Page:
James Freeman is typically glued to his iPhone. But one day a week he pops the SIM card out of the device and slides it into a similarly stylish but much dumber handset that can be used only for phone calls and rudimentary texting.
Made by a Swiss company called Punkt, the black phone looks more like a luxury item than your average dumb phone. It has a dimpled, angular back and round mechanical buttons—no touch screen—that have a pleasing click when pressed. And at $295, it’s priced like a luxury item, too.
In a world overtaken by smartphones—72 percent of U.S. adults now have one, according to Pew Research Center data—Freeman sees the Punkt cell phone as a way to be less distracted, even if only for a little while. It doesn’t have access to the Internet, or any games or apps. To get a cab, Freeman, the founder and CEO of a coffee shop and roasting company called Blue Bottle Coffee, has to call one. And while he can text, he must go back to doing it with the T9 (that’s “text on 9 keys”) method by tapping the phone’s buttons.
Freeman says he puts away his iPhone to force him to focus, if only once a week, on the “million interesting things that happen that are quieter but much more profound than my Twitter stream.”
“I won’t pay attention to them unless I have to; unless I force myself,” he says.
We all know the smartphone can be enormously useful for things like banking, shopping, and sharing photos. But who hasn’t been troubled as well by the way it can also be a spellbinding force, separating you from the world and people around you? Even if you try to be more mindful of your physical surroundings, you might pull the phone out of your pocket to check an alert, and “before you know it, you’ve spent half an hour on Facebook or Twitter and you never finished the thing you started to do in the first place,” says Daniel Ashbrook, an assistant professor at the Rochester Institute of Technology who studies tech-related distraction and directs the school’s Future Everyday Technology Research Lab.
Smartphones are in fact so hypnotizing that it shouldn’t be surprising that breaking the spell might require more technology, like the simplified phone from Punkt, rather than simply trying to leave the device off or at home for a while. Petter Neby, founder and CEO of Punkt, says he hopes to help people set boundaries between personal and professional life—lines that have blurred as the smartphone has made it possible to check in on work anywhere, at any time.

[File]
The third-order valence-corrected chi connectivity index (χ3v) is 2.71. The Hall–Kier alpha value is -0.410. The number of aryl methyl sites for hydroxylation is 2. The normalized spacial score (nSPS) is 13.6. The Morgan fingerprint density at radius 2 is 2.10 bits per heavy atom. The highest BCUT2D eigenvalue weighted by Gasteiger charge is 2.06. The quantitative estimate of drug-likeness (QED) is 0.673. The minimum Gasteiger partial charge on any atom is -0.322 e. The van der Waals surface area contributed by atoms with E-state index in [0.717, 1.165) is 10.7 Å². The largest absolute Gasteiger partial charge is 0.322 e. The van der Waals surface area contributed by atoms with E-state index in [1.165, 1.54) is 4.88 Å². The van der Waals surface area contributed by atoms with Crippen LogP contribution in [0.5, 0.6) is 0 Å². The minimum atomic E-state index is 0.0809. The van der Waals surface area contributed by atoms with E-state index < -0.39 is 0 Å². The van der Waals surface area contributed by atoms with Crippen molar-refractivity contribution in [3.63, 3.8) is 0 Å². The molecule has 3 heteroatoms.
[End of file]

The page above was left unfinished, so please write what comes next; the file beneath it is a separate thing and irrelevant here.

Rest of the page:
“We’re children in the candy store,” he says of our attachment to our smartphones. “We’re eating too much and we can’t stop and we’ll eat more than is good for us.”
Punkt has been selling simple electronics meant to be nonintrusive since 2008; its roster includes a cordless landline phone as well as an alarm clock. It released its first dumb phone, the MP 01, in September.
Like Freeman, most people who buy an MP 01 also have a smartphone; some forward calls from the smartphone to it, or have a SIM card for each handset (the phone works over 2G networks, so in the U.S. you’d have to use it with T-Mobile). Neby says people tend to use it to “log off” from the smartphone on the weekends or during dinnertime; that way, they can still make and take calls but feel more focused.
Getting to that point doesn’t come easily, however. Freeman admits to feeling some fear-of-missing-out anxiety on days he switches over the Punkt phone. “It’s like I’m going to free climb El Capitan: do I have everything I need? Will it be dangerous for me to leave the house without this object?” he says.
Douglas Rushkoff, a media theorist and author of Present Shock: When Everything Happens Now and Throwing Rocks at the Google Bus, says that people are so tied to their phones, especially in new places, that they remind him of Star Trek’s Mr. Spock using a tricorder to explore an alien planet. But he is skeptical that simpler devices like the Punkt can really help lessen our dependence on smartphones.
“It feels like—under the guise of autonomy and limiting your vulnerability to the information onslaught—it sounds like these devices just extend it further,” he says. “They’re a little bit like the telephone in the bathroom of a hotel room.”
Joe Hollier and Kai Tang hope to give people even more control over their connectedness when they release Light Phone, a $100 handset the size of a fat credit card, in June. The device works with your smartphone to forward calls but can also operate on its own. It has a button-free face that lights up to show just a number pad and tiny display when you press the power button. An accompanying smartphone app lets you restrict who can reach you when you’re using the diminutive device. You can call whomever you want but you can’t send texts. “It really is what we call ‘designed to be used as little as possible,’” Hollier says.
Its ethos is evidently appealing to some people: Light Phone raised $415,000 via a Kickstarter campaign last May and has taken orders for about 5,000 phones so far.
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